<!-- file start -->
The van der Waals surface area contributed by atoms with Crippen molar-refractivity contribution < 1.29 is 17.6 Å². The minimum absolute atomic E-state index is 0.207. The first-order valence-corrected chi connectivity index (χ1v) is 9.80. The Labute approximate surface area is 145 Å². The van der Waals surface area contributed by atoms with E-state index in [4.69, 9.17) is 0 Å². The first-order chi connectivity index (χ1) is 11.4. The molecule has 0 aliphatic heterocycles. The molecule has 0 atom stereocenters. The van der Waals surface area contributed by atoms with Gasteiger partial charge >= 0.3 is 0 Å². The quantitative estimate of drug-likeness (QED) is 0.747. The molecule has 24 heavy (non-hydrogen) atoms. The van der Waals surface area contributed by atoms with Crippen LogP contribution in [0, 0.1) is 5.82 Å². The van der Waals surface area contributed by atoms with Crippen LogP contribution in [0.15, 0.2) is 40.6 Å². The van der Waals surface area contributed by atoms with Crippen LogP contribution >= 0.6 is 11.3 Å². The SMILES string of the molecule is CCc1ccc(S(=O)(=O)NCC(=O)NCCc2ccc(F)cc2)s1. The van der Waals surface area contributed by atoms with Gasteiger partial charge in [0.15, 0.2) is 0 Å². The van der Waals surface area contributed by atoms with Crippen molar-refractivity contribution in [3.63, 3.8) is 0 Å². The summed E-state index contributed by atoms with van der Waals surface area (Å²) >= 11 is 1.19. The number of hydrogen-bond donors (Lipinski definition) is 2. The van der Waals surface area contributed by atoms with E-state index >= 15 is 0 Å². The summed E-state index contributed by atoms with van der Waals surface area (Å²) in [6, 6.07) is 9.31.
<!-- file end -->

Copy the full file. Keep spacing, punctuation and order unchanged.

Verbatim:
The van der Waals surface area contributed by atoms with Crippen molar-refractivity contribution < 1.29 is 17.6 Å². The minimum absolute atomic E-state index is 0.207. The first-order valence-corrected chi connectivity index (χ1v) is 9.80. The Labute approximate surface area is 145 Å². The van der Waals surface area contributed by atoms with E-state index in [4.69, 9.17) is 0 Å². The first-order chi connectivity index (χ1) is 11.4. The molecule has 0 aliphatic heterocycles. The molecule has 0 atom stereocenters. The van der Waals surface area contributed by atoms with Gasteiger partial charge >= 0.3 is 0 Å². The quantitative estimate of drug-likeness (QED) is 0.747. The molecule has 24 heavy (non-hydrogen) atoms. The van der Waals surface area contributed by atoms with Crippen LogP contribution in [0, 0.1) is 5.82 Å². The van der Waals surface area contributed by atoms with Crippen LogP contribution in [0.15, 0.2) is 40.6 Å². The van der Waals surface area contributed by atoms with Crippen LogP contribution >= 0.6 is 11.3 Å². The SMILES string of the molecule is CCc1ccc(S(=O)(=O)NCC(=O)NCCc2ccc(F)cc2)s1. The van der Waals surface area contributed by atoms with Gasteiger partial charge in [0.15, 0.2) is 0 Å². The van der Waals surface area contributed by atoms with Crippen molar-refractivity contribution in [3.63, 3.8) is 0 Å². The summed E-state index contributed by atoms with van der Waals surface area (Å²) >= 11 is 1.19. The number of hydrogen-bond donors (Lipinski definition) is 2. The van der Waals surface area contributed by atoms with E-state index >= 15 is 0 Å². The summed E-state index contributed by atoms with van der Waals surface area (Å²) in [6, 6.07) is 9.31.